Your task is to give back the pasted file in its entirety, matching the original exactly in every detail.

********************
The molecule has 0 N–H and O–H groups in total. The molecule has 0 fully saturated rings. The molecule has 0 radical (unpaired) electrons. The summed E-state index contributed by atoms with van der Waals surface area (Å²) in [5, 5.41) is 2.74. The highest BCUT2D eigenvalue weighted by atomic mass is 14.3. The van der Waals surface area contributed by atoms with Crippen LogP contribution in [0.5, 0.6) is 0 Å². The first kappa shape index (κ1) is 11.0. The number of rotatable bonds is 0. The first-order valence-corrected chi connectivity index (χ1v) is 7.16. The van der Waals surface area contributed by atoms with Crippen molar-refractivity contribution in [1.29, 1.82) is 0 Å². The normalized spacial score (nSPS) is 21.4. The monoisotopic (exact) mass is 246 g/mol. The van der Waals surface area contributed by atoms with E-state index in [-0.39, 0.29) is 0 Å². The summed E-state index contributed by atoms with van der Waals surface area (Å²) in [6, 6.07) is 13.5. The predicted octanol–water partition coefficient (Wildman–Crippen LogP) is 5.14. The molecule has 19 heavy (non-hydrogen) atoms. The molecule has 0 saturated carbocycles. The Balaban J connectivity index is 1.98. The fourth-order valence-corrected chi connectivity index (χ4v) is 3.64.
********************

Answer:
The molecule has 0 N–H and O–H groups in total. The molecule has 0 fully saturated rings. The molecule has 0 radical (unpaired) electrons. The summed E-state index contributed by atoms with van der Waals surface area (Å²) in [5, 5.41) is 2.74. The highest BCUT2D eigenvalue weighted by atomic mass is 14.3. The van der Waals surface area contributed by atoms with Crippen LogP contribution in [0.5, 0.6) is 0 Å². The first kappa shape index (κ1) is 11.0. The number of rotatable bonds is 0. The first-order valence-corrected chi connectivity index (χ1v) is 7.16. The van der Waals surface area contributed by atoms with Crippen molar-refractivity contribution in [1.29, 1.82) is 0 Å². The normalized spacial score (nSPS) is 21.4. The monoisotopic (exact) mass is 246 g/mol. The van der Waals surface area contributed by atoms with E-state index in [-0.39, 0.29) is 0 Å². The summed E-state index contributed by atoms with van der Waals surface area (Å²) in [6, 6.07) is 13.5. The predicted octanol–water partition coefficient (Wildman–Crippen LogP) is 5.14. The molecule has 19 heavy (non-hydrogen) atoms. The molecule has 0 saturated carbocycles. The Balaban J connectivity index is 1.98. The fourth-order valence-corrected chi connectivity index (χ4v) is 3.64.